January 12, 2018 / 6:11 PM / a year ago

U.S. drillers add most oil rigs in a week since June -Baker Hughes

    By Scott DiSavino
    Jan 12 (Reuters) - U.S. energy companies added 10 oil rigs
this week, the biggest increase since June, as crude prices rose
to their highest levels in three years, prompting drillers to
return to the well pad. 
    The total rig count rose to 752 in the week to Jan. 12, the
most since September, General Electric Co's        Baker Hughes
energy services firm said in its closely followed report on
    The U.S. rig count, an early indicator of future output, is
much higher than a year ago when only 522 rigs were active after
energy companies boosted spending plans in 2017 as crude started
recovering from a two-year price crash.
    The increase in U.S. drilling lasted 14 months before
briefly stalling in the second half of last year as some
producers trimmed their 2017 spending plans after prices turned
softer over the summer.
   "Drilling activity may not be up every week, but we continue
to expect growth through the first quarter of 2018 and longer if
prices hold," James Williams, president of WTRG Economics in
Arkansas, said in a report this week.
    U.S. crude futures        traded around $64 a barrel this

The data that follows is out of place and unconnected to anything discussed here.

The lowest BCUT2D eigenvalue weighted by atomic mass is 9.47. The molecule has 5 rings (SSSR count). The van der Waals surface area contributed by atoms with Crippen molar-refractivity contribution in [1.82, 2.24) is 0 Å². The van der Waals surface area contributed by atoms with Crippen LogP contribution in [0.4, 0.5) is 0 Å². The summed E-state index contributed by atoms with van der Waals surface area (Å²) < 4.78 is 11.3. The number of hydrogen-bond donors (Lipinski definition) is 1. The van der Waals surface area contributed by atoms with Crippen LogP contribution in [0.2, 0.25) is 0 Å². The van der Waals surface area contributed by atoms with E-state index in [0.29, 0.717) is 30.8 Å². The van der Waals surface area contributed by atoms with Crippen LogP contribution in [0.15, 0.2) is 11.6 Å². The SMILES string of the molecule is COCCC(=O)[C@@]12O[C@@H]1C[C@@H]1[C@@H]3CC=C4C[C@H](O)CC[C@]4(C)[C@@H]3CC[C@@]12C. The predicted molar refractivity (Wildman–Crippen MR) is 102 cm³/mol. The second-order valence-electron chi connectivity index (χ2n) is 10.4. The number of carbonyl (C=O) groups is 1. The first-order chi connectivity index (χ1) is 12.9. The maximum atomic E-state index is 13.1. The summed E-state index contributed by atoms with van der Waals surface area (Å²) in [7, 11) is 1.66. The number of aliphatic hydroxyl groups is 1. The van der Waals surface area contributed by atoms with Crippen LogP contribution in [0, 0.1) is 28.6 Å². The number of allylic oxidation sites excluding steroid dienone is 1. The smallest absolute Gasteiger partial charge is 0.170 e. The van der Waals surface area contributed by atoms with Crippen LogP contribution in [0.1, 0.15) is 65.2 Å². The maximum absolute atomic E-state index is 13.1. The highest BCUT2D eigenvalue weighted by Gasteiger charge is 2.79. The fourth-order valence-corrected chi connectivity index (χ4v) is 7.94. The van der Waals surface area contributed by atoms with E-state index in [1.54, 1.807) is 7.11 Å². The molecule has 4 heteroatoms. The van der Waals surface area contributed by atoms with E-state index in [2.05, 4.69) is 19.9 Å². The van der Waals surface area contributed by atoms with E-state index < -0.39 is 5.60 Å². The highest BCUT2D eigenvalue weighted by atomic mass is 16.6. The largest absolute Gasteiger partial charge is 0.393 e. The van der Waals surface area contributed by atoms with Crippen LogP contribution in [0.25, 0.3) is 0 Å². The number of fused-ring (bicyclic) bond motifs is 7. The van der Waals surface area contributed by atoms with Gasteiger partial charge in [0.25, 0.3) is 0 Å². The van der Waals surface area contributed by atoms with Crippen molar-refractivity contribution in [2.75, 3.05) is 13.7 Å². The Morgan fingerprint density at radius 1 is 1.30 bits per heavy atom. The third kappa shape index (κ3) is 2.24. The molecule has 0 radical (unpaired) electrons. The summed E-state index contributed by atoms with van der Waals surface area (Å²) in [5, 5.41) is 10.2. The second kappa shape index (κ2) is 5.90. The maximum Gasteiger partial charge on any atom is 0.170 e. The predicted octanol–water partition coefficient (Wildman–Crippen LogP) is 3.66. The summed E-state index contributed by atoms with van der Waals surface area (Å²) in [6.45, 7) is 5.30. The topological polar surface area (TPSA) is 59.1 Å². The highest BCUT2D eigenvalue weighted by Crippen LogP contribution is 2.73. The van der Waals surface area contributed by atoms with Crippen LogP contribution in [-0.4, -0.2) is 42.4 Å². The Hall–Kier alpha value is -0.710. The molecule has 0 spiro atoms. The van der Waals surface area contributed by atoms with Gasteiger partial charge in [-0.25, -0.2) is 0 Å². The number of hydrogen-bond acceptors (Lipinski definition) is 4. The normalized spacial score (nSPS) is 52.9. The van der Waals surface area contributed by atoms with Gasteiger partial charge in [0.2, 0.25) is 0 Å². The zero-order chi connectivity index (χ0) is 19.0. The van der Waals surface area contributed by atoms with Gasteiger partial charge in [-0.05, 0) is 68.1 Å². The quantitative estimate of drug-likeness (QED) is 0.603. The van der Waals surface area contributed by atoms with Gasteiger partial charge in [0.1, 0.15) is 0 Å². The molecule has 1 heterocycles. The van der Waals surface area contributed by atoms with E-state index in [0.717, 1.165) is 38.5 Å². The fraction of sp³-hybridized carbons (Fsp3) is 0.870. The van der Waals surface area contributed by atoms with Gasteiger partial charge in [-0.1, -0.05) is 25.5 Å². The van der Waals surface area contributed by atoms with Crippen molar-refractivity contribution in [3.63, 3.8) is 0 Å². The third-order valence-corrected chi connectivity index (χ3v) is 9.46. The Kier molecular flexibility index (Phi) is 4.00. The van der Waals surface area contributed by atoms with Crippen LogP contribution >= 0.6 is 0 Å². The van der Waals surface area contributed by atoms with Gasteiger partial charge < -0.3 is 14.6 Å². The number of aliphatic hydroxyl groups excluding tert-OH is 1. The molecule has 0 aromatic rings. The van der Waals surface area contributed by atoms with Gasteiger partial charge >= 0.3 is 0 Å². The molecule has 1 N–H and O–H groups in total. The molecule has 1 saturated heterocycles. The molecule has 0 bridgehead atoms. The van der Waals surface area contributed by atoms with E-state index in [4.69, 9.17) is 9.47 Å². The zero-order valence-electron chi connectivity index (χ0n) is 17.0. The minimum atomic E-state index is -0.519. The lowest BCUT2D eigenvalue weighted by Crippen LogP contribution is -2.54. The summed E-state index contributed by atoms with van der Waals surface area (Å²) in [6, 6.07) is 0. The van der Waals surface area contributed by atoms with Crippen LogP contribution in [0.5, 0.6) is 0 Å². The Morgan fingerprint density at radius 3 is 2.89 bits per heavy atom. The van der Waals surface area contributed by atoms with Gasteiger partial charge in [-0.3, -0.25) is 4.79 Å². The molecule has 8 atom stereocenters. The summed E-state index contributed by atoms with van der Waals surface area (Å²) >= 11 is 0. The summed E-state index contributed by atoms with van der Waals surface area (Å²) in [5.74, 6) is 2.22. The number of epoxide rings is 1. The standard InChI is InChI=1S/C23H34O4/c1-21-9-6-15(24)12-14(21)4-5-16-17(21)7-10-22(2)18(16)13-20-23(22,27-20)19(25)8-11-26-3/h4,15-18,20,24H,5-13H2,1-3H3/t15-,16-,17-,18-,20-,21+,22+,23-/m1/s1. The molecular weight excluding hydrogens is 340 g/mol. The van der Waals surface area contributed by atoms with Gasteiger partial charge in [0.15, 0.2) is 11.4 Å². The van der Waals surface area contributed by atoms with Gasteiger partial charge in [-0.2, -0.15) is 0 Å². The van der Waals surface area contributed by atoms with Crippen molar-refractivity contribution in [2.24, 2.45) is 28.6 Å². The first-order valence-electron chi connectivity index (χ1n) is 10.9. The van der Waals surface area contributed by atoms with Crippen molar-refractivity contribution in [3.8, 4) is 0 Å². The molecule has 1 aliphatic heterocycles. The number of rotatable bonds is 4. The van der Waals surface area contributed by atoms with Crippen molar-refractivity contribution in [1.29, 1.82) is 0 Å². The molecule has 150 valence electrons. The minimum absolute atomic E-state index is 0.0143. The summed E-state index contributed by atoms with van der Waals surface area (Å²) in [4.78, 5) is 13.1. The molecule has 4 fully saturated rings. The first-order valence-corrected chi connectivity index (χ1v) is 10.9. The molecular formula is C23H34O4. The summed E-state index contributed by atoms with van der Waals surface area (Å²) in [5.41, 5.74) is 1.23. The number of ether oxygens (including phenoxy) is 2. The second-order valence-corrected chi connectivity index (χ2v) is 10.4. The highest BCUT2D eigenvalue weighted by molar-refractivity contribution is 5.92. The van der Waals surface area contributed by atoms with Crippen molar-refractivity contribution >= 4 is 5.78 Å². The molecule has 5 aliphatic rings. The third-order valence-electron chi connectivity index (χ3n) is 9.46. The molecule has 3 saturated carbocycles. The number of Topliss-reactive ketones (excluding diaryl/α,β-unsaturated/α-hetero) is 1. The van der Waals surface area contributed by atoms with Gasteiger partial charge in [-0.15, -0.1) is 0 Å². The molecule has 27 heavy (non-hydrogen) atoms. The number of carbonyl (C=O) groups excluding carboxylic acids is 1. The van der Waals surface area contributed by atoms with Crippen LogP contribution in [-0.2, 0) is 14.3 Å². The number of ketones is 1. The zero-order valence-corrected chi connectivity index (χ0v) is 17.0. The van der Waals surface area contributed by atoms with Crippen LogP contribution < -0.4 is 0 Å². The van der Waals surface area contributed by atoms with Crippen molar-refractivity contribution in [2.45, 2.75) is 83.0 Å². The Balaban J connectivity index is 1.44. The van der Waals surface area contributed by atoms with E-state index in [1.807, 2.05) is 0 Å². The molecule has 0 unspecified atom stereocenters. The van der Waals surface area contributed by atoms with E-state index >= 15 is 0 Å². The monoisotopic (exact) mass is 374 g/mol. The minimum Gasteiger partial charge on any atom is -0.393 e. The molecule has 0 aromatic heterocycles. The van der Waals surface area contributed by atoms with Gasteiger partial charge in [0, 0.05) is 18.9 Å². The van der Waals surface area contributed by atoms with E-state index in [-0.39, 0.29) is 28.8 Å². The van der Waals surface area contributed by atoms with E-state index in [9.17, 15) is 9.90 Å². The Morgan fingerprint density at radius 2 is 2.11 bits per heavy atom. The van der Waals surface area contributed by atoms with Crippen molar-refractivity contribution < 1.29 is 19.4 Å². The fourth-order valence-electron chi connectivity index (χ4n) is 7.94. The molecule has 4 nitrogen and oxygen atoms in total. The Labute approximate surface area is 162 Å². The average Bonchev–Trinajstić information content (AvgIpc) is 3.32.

week, near its highest since December 2014. That compares with
averages of $50.85 in 2017 and $43.47 in 2016.
    Looking ahead, futures were trading around $62 for the
balance of 2018           and $58 for calendar 2019          .
    In anticipation of higher prices in 2018 than 2017, U.S.
financial services firm Cowen & Co said 23 of the roughly 65
E&Ps they track have already provided capital expenditure
guidance for 2018 indicating a 12 percent increase in planned
spending over 2017.
    Cowen said the E&Ps it tracks said they would spend about
$66.1 billion on drilling and completions in the lower 48 U.S.
states in 2017, which was about 53 percent over what they
planned to spend in 2016.
    Analysts at Simmons & Co, energy specialists at U.S.
investment bank Piper Jaffray, this week slightly reduced their
forecast for the total oil and natural gas rig count to an
average of 996 in 2018 and 1,126 in 2019. Last week, it forecast
997 in 2018 and 1,126 in 2019.
    There were 939 oil and natural gas rigs active on Jan. 12.
On average, there were 876 rigs available for service in 2017,
509 in 2016 and 978 in 2015. Most rigs produce both oil and gas.
    Overall, U.S. production is expected to rise to an all-time
high of 10.3 million barrels per day in 2018 and 10.9 million
bpd in 2019, up from 9.3 million bpd in 2017, according to a
federal energy projection this week.        
    U.S. output peaked on an annual basis at 9.6 million bpd in
1970, according to federal energy data.
    Much of the production growth will be concentrated in the
Permian Basin, the largest U.S. oilfield stretching across Texas
and New Mexico, said John Staub, the EIA director of the office
of petroleum, natural gas and biofuels analysis.

 (Reporting by Scott DiSavino; Editing by Marguerita Choy)
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